Sick of the Hype?

Sensationalism is everywhere and it's hard to know what's real, anymore. The economy is tanking, the marketing noise is deafening, and you just don't know what tomorrow will hold. This site is dedicated to a no-hype retelling of what's working for me in real estate, business, and life. Welcome.

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Emily is available for speaking appearances and flat-rate consulting on the topics of personal finance and real estate. Please fill in the Contact Form for more information.

Archive for February, 2009

Feb
25

Seattle Real Estate Update From Redfin

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I just got a monthly update on the state of the Seattle real estate market from my real estate brokerage, Redfin.

Showings are up… More buyers are looking but not buying yet.
Redfin’s traffic is through the roof: up 43% in January, and probably another 30% in February. Other websites have reported similar gains.

Seattle Real Estate Market Down 13%
Year over year in 2008, the Seattle real estate market is down over 13% and down 16% from the peak. Read more Seattle real estate stats.

More Distressed Sales
According to Redfin stats man Mose Andre, 11% of the listings in Redfin’s major markets (Seattle, California, Chicago, D.C., etc.) are being sold by banks, up from 3% in April 2008.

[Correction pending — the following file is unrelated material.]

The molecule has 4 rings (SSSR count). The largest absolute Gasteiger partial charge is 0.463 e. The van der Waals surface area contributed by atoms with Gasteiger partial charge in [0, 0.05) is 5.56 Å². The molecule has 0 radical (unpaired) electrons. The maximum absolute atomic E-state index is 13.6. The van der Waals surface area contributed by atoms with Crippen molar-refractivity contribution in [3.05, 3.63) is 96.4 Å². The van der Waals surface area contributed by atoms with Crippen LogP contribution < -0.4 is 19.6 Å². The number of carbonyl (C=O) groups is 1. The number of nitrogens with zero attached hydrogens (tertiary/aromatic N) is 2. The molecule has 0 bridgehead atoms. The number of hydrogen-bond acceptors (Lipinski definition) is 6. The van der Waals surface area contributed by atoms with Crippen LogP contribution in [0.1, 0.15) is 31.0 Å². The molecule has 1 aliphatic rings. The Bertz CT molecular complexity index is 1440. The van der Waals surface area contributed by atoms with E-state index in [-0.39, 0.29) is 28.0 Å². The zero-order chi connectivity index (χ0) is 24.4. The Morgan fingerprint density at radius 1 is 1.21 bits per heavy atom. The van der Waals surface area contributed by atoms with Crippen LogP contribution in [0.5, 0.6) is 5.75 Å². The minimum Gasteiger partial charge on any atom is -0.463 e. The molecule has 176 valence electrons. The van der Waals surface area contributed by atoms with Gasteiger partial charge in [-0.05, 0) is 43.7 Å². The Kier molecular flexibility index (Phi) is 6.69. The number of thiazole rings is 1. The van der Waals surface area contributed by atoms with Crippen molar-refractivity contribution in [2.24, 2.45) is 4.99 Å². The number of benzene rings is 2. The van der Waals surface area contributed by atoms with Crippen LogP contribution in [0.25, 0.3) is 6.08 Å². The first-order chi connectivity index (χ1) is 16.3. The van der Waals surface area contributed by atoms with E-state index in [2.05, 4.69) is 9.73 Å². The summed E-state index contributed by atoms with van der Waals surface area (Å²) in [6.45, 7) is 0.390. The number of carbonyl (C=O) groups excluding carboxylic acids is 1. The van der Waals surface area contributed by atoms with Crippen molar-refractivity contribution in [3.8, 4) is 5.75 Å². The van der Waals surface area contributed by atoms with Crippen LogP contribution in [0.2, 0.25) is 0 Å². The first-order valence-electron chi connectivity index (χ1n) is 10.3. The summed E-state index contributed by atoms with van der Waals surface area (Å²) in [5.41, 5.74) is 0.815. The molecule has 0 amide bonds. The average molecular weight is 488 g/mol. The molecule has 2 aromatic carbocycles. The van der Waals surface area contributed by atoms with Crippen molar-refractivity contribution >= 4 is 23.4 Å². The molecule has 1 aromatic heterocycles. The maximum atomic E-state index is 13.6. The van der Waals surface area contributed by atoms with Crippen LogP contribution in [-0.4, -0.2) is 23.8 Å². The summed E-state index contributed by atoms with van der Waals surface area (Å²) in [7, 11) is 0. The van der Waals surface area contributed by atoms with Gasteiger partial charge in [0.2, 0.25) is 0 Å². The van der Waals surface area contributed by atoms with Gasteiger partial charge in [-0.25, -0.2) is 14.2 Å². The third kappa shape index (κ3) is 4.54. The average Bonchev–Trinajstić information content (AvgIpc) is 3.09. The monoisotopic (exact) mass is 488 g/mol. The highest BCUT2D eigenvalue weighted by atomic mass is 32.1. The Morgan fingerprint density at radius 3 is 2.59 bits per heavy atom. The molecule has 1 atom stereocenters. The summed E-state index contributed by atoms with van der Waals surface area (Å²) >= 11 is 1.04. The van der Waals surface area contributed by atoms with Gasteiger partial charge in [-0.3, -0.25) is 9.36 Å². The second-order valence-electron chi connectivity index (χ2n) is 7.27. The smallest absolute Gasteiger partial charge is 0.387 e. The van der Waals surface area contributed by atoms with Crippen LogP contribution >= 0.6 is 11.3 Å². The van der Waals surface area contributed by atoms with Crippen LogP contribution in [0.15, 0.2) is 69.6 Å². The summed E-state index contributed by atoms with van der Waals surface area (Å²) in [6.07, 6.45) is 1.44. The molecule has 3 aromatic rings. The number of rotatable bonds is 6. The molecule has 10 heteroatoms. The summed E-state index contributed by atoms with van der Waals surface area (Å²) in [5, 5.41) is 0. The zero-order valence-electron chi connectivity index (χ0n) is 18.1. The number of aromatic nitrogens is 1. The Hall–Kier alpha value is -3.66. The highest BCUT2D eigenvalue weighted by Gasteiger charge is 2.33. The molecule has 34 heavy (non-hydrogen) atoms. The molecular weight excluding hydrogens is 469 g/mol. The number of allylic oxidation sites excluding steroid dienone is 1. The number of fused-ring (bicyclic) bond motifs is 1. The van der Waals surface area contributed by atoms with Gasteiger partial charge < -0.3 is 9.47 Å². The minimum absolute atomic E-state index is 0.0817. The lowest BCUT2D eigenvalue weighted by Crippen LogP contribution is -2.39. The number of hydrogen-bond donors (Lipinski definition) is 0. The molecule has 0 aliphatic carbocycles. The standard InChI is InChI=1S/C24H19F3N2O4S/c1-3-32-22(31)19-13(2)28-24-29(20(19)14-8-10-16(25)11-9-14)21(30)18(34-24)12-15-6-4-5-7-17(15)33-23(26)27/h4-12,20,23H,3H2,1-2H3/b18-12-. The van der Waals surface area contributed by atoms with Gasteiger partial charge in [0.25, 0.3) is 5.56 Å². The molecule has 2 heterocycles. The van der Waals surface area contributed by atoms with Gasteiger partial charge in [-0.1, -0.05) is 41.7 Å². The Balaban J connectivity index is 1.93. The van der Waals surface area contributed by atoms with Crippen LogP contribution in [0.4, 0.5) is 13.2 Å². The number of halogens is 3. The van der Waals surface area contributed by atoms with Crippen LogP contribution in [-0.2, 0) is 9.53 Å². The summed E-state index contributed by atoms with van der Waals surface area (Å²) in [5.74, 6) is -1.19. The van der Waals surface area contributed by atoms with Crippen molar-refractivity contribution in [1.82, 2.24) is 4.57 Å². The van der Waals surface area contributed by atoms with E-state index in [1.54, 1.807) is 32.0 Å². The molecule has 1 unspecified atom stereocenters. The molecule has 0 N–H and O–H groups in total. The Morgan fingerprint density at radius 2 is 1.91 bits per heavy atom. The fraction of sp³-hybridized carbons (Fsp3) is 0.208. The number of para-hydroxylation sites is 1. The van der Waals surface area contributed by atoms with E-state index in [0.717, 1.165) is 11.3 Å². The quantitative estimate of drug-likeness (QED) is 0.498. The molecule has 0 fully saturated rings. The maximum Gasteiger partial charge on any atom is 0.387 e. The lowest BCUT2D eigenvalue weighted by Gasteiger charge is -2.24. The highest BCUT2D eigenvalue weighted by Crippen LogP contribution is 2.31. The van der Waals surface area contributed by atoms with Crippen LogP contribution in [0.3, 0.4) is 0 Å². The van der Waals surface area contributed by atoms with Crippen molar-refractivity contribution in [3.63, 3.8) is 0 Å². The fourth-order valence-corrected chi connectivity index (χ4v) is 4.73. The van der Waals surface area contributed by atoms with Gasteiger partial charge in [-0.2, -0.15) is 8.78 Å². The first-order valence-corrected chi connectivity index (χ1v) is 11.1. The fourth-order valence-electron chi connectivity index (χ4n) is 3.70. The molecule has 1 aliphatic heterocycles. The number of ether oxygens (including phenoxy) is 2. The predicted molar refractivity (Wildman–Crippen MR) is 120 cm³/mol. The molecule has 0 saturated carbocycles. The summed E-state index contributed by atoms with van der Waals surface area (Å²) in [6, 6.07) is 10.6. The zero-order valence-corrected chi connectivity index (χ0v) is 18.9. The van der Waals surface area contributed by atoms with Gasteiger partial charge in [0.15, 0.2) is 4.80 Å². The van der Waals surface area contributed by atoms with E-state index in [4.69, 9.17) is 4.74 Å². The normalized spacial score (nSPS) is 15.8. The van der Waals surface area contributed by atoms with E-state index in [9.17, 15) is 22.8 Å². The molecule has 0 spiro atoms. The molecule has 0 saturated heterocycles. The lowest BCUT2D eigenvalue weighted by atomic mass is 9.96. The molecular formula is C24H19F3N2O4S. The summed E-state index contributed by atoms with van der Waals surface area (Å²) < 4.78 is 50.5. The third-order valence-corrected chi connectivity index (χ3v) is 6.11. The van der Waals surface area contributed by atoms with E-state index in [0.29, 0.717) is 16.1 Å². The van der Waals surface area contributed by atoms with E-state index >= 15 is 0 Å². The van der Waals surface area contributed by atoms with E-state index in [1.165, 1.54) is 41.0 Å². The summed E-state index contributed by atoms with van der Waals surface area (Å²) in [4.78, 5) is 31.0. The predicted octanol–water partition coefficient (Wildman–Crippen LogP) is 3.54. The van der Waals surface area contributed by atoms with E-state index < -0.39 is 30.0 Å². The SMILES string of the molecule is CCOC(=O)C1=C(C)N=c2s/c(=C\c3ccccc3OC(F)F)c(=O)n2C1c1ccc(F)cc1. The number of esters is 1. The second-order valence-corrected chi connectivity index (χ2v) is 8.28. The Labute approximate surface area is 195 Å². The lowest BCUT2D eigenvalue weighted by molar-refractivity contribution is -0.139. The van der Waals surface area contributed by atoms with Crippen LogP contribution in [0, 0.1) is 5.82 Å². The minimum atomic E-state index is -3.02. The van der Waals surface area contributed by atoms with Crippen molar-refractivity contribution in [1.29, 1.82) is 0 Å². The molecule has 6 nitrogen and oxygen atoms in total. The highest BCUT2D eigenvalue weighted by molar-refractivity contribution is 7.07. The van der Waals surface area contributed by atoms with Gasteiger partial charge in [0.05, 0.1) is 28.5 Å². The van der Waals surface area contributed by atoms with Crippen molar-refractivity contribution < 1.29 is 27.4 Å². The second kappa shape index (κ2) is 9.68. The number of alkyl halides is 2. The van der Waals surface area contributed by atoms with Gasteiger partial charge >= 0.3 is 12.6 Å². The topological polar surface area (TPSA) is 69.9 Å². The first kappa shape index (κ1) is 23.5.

Check out Redfin’s blog for more fun real estate statistics and a way to buy real estate without paying your realtor an arm an a leg.

Or register for a webinar on how you can take advantage of today’s distressed housing market.

Time to put out the rain buckets!

Emily

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Feb
25

Free Subs at Quiznos

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Hi there,

This is random, but I just tried it and it was fast, free and easy.

Trade your email address to Quizno’s for a free sub. 😉

Check it out here. www.millionsubs.com

Yum!

Have a great day!

Emily

Categories : Just For Fun
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Feb
23

My Friend Byron From Denver… A double success story!

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Back when I got started investing in real estate, I signed up for a coaching program with Mentor Financial Group, I’ve probably told that story before.

I remember when I got started there was one “really cool” student who was a few months ahead of me in the coaching program.  His name was Byron Walker and the reason he was “really cool” is that he was already having pretty significant success picking up rental properties in Denver after just 3 months in the program.  When I went to a 3-day live training event in Denver, Byron – who lived nearby – came to the event and shared his success after just 3 months in the program and encouraged us to get started!

I remember saying, “Wow, Byron is cool!” – If HE can do it, maybe *I* can do it, too.

(Not that I was anything approaching cool, but just because Byron seemed so real and accessible, which he is…)